objects to a good story on himself.
Here is one he tells himself:
"I was invited out to dinner the
other night and found myself sit-
ting alongside a handsome young
man whose face looked familiar. I
couldn't quite pla'ce him, so I
asked him, 'Aren't you in the Jus-
tice Department?'
" 'Yes,' the young man told me,
'I'm the Attorney General.' "
Note - Bill Rogers, the new At-
torney General, is not new to
Washington. He served as counsel
for the old Truman Committee,
also served for four years in the
Justice Department as deputy to
Herbert Brownell. However, he
has so kept his youthful appear-
ance that few people recognize
him as a sedate member of the
(Copyright 1958 by Bell Syndicate, Inc.)

found to restate the old problem ofl
British soldiers, prisoners of the
Japanese in Ceylon in 1943, is told
it must connect Bangkok with
Rangoon by constructing a railway
bridge across the River Kwai, the
battalion commander finds he
must resolve the situation to the
codes of war.
WHILE the commander, Colonel
Nicholson (Alec Guinness), takes
the rule-book approach, the Amer-
ican prisoner Shears (William
Holden) places humanity above
following oiders. With the two
extremes set up, a variety of other
soldiers take middle points. Cap-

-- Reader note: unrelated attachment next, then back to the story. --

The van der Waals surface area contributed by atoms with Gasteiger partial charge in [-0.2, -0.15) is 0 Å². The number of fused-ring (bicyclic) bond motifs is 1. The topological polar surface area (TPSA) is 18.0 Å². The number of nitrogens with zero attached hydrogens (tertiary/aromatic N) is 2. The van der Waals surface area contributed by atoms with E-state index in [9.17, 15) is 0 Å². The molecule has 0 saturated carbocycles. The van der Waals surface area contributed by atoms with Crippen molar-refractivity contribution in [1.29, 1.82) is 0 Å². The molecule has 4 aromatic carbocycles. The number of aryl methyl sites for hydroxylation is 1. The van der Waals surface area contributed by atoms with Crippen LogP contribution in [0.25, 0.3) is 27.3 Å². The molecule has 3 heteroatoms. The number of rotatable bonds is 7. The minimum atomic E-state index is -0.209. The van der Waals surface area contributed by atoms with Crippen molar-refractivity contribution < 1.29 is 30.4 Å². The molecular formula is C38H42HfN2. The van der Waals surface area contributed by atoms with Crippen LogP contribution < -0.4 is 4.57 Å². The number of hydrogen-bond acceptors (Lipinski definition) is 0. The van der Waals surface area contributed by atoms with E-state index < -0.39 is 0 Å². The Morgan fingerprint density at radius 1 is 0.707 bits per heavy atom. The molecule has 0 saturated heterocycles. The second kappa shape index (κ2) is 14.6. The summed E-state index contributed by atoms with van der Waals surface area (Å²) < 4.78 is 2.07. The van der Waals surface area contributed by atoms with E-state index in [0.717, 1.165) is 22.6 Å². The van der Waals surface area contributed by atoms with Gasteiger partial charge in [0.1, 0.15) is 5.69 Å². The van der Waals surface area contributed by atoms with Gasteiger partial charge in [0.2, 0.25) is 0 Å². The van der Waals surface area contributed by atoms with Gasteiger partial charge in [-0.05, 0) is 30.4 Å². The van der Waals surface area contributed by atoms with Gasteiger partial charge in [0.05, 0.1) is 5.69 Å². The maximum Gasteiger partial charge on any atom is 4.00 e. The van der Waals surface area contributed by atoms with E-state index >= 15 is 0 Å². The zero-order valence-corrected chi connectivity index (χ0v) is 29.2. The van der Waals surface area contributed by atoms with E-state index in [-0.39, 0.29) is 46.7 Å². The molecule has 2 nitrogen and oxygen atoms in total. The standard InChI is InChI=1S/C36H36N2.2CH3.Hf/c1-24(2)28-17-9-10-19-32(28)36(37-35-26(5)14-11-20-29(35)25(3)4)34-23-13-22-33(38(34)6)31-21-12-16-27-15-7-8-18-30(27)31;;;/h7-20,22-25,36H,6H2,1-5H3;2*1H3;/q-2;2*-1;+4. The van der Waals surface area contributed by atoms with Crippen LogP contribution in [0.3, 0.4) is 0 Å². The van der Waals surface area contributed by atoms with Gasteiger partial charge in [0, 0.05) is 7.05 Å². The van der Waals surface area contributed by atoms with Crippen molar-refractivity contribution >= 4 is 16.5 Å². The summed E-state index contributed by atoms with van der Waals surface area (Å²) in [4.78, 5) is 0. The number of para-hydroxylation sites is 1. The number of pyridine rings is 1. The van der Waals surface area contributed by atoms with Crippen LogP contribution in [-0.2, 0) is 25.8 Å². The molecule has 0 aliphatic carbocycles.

tain Joyce (Geoffrey Horne) is
the youth who has to learn to kill;
Colonel Saito (Sessue Hayakawa)
is the Japanese who follows a dif-
ferent rule book, one in which the
loss of face is the supreme loss; the
medical officer (James Donald) is
the neutral who sees only "mad-
ness" in War in which he will take
no part.
The screenplay of "The Bridge"
allows a balanced, continuing re-
presentation of these views, alter-
nating times of tense action with
moments of relaxed humor, finally
bringing the two sides together in
a powerful, head-on climax.
An Oscar for Best Cinemato-
graphy is earned by a definite
realization throughout the film of
its Asiatic setting and by the ex-
pressiveness with which the ele-
ments are brought into play with
the mingling of occidental and
AN OSCAR for Best Editing
comes by way of one of the more
technical aspects of film produc-
tion, but one which stands out in
relation to the film's overall in-
flection of mood.
The Award for Best Musical
Scoring is particularly appropriate.
The theme, an old march tune
whistled at times of high morality
in the British troops, is squeezed
for its last drop of sentimentality,
and in this way it comes to repre-
sent the great false sense of decor
necessary to keep such an artificial